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Charles Moore, who captured civil rights movement with his lens, dies

BIRMINGHAM, Ala. - The world saw glimpses of the civil rights movement through Charles Moore's eyes: In black-and-white photographs, he captured arresting images of the integration riots at Ole Miss in 1962, the fire hoses in Birmingham in 1963, a Ku Klux Klan rally in North Carolina in 1965.

The Alabama native recognized the significance of the civil rights movement early on as one of the first photographers to document the Rev. Martin Luther King Jr.'s leadership. Moore is remembered for his striking images of historic and often violent events that required him to get closer to the action than many other photographers would.

Moore died Thursday at age 79, said John Edgley of Edgley Cremation Services in West Palm Beach, Fla.

Working for the Montgomery Advertiser at the time, Moore began covering the civil rights movement and was the lone photographer at the scene when King was arrested in Montgomery in 1958. One of his images showed two white police officers hustling away King, whose right arm was wrenched behind his back.

John Kaplan, a Pulitzer Prize-winning photographer who teaches journalism at the University of Florida, said Moore knew he was witnessing history, and it showed in his work. His relationship with King and other leaders in the movement earned him access to important events.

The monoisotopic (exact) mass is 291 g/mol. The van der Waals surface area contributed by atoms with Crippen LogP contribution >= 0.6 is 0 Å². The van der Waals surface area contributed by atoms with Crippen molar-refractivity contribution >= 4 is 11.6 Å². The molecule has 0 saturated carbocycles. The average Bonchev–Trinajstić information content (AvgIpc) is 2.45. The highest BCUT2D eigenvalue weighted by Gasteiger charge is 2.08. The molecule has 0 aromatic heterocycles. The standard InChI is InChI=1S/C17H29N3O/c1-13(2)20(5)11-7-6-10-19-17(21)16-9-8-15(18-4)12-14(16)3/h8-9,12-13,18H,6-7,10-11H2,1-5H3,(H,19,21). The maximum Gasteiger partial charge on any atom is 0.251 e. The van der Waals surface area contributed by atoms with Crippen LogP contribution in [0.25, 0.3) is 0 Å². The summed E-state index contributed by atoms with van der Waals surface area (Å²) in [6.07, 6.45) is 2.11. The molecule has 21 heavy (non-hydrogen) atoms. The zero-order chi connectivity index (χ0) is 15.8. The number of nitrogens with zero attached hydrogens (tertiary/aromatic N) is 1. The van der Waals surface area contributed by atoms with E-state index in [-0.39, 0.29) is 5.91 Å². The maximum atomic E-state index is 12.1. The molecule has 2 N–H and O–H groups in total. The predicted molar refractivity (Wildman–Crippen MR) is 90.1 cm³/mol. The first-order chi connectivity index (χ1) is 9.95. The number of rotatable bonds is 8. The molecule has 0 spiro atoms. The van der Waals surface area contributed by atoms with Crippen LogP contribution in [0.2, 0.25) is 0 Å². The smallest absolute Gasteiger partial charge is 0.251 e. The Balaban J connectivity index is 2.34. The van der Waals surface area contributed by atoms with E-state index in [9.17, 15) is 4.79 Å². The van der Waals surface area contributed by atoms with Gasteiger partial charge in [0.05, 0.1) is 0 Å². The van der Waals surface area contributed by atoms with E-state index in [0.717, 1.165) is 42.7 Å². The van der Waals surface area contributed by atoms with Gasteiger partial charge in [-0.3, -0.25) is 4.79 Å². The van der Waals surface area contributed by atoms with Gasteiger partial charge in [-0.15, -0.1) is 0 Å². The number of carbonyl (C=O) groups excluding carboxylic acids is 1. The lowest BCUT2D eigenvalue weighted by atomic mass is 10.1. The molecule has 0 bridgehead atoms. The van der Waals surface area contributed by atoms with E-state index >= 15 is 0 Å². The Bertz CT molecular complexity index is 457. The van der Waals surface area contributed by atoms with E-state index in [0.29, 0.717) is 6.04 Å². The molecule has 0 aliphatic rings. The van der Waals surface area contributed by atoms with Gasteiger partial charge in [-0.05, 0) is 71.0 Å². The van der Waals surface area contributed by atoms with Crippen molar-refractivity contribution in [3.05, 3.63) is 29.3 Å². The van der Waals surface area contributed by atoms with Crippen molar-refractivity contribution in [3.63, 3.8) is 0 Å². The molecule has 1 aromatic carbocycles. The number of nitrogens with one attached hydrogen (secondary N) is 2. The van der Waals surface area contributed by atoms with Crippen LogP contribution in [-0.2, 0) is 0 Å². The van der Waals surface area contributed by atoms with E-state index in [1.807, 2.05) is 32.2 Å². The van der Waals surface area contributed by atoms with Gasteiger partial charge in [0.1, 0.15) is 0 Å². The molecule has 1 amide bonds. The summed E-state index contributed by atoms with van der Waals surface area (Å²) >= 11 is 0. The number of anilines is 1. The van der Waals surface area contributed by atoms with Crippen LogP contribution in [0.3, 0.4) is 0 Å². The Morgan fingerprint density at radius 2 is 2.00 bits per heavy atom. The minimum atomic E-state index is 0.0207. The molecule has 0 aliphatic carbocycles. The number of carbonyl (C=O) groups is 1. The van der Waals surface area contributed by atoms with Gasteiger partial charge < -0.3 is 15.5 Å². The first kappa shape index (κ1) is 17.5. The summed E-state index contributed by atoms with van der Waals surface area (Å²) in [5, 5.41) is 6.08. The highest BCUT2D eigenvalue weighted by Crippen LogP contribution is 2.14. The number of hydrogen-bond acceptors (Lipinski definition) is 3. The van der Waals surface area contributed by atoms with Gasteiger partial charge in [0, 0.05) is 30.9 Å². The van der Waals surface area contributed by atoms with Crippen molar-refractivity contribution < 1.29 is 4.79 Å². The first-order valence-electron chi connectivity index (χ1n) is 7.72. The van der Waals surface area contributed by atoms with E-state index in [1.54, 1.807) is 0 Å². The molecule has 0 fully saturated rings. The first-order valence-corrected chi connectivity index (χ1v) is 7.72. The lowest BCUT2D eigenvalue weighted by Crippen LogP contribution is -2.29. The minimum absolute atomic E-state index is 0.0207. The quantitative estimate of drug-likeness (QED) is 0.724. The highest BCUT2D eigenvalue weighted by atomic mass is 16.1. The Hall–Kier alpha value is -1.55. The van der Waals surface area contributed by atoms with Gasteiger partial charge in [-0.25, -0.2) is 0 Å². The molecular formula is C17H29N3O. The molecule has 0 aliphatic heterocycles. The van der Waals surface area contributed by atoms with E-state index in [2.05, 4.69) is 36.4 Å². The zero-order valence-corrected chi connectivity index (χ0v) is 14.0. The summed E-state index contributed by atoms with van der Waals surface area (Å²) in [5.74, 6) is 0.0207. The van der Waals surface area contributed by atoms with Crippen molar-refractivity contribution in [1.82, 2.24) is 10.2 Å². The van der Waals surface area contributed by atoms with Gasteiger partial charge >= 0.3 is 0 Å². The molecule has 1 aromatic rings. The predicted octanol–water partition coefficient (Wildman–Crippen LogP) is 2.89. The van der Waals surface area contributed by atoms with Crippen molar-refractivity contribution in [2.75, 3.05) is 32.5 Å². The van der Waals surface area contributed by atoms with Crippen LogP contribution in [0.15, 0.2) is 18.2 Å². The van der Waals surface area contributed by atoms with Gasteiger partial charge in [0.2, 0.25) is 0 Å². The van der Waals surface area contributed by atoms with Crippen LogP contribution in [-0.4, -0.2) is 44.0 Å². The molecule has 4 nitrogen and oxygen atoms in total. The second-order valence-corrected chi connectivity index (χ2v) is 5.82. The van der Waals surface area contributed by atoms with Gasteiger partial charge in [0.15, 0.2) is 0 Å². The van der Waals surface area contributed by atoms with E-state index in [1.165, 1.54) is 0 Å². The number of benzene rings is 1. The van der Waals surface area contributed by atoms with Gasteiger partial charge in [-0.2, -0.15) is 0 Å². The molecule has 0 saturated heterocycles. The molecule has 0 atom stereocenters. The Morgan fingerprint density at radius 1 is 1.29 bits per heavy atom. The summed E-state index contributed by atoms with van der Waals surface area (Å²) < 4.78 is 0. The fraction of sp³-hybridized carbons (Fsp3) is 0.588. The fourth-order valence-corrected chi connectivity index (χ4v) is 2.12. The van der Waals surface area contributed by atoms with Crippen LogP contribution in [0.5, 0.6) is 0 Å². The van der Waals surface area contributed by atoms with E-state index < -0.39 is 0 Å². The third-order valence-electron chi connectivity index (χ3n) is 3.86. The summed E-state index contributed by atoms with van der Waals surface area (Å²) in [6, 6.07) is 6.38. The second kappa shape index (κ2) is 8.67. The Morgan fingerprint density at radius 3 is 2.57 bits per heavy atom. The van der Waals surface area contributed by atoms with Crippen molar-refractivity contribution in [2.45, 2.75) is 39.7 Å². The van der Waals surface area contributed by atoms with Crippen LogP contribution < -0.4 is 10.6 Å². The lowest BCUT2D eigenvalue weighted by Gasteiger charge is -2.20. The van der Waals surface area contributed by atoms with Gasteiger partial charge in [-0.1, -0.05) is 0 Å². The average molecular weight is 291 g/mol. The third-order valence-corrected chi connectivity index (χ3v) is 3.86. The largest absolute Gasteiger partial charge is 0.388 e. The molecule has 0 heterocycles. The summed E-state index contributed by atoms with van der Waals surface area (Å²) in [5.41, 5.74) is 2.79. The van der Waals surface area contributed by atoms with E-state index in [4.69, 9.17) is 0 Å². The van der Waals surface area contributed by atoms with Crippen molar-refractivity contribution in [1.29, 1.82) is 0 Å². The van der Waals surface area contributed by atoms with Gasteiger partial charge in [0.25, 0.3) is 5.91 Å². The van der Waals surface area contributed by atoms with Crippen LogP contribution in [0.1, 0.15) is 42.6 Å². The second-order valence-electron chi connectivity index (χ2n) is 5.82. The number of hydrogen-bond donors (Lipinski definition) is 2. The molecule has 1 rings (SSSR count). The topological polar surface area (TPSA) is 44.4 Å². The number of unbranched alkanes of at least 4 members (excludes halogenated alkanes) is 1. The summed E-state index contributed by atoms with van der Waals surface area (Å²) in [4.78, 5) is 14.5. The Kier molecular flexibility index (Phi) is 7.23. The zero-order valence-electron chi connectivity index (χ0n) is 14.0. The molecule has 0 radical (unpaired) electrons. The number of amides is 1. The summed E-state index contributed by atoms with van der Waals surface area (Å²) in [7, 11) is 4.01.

"He had a personal relationship with King. King trusted him," Kaplan said.

Later, while working on a contract basis for Life magazine, Moore traveled around the South to cover some of the most dramatic events of the civil rights movement.

Moore photographed the riots at the University of Mississippi that coincided with the enrollment of James Meredith as its first black student. In one, white students hold a Confederate battle flag aloft as they jeer.

The next year, in 1963, Moore was in Birmingham when black children and teenagers marched through city streets demanding an end to legalized segregation. They were met by police with snarling dogs and firefighters who pounded them with streams of water from fire hoses.

In 1965, he photographed Alabama state troopers in masks tear-gassing voting rights marchers in Selma. The confrontation, which became known as "Bloody Sunday," received worldwide attention, partly because of Moore's photography.

"I'm proud to say my photographs have helped to make a difference in our country and our society, and to show that we're all children of the same God," Moore said in a 2005 interview with the Montgomery Advertiser.

Moore's photos stand out because he used short lenses that required him to get close to the demonstrators, said Hank Klibanoff, who won a Pulitzer with Gene Roberts for their book "The Race Beat: The Press, the Civil Rights Struggle and the Awakening of a Nation."

"There are images of Charles in the middle of the scrum while other photographers are on the sidewalks, missing the action," said Klibanoff.

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